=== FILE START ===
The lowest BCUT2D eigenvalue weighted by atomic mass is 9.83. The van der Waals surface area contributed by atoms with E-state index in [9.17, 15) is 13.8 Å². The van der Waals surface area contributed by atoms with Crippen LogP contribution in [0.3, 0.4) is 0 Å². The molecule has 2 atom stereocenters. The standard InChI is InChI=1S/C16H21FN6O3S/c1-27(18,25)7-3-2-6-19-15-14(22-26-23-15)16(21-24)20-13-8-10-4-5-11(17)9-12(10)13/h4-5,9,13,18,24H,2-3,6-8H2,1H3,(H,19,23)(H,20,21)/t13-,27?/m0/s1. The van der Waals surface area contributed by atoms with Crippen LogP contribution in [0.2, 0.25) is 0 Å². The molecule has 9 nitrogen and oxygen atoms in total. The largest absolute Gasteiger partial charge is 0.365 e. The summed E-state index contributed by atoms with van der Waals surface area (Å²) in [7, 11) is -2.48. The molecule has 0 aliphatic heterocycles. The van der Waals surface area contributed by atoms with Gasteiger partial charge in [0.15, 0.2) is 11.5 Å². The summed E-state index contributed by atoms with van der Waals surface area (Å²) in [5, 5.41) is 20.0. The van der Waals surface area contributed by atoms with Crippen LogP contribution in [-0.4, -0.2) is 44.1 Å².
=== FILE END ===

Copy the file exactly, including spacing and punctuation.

The lowest BCUT2D eigenvalue weighted by atomic mass is 9.83. The van der Waals surface area contributed by atoms with E-state index in [9.17, 15) is 13.8 Å². The van der Waals surface area contributed by atoms with Crippen LogP contribution in [0.3, 0.4) is 0 Å². The molecule has 2 atom stereocenters. The standard InChI is InChI=1S/C16H21FN6O3S/c1-27(18,25)7-3-2-6-19-15-14(22-26-23-15)16(21-24)20-13-8-10-4-5-11(17)9-12(10)13/h4-5,9,13,18,24H,2-3,6-8H2,1H3,(H,19,23)(H,20,21)/t13-,27?/m0/s1. The van der Waals surface area contributed by atoms with Crippen LogP contribution in [0.2, 0.25) is 0 Å². The molecule has 9 nitrogen and oxygen atoms in total. The largest absolute Gasteiger partial charge is 0.365 e. The summed E-state index contributed by atoms with van der Waals surface area (Å²) in [7, 11) is -2.48. The molecule has 0 aliphatic heterocycles. The van der Waals surface area contributed by atoms with Gasteiger partial charge in [0.15, 0.2) is 11.5 Å². The summed E-state index contributed by atoms with van der Waals surface area (Å²) in [5, 5.41) is 20.0. The van der Waals surface area contributed by atoms with Crippen LogP contribution in [-0.4, -0.2) is 44.1 Å².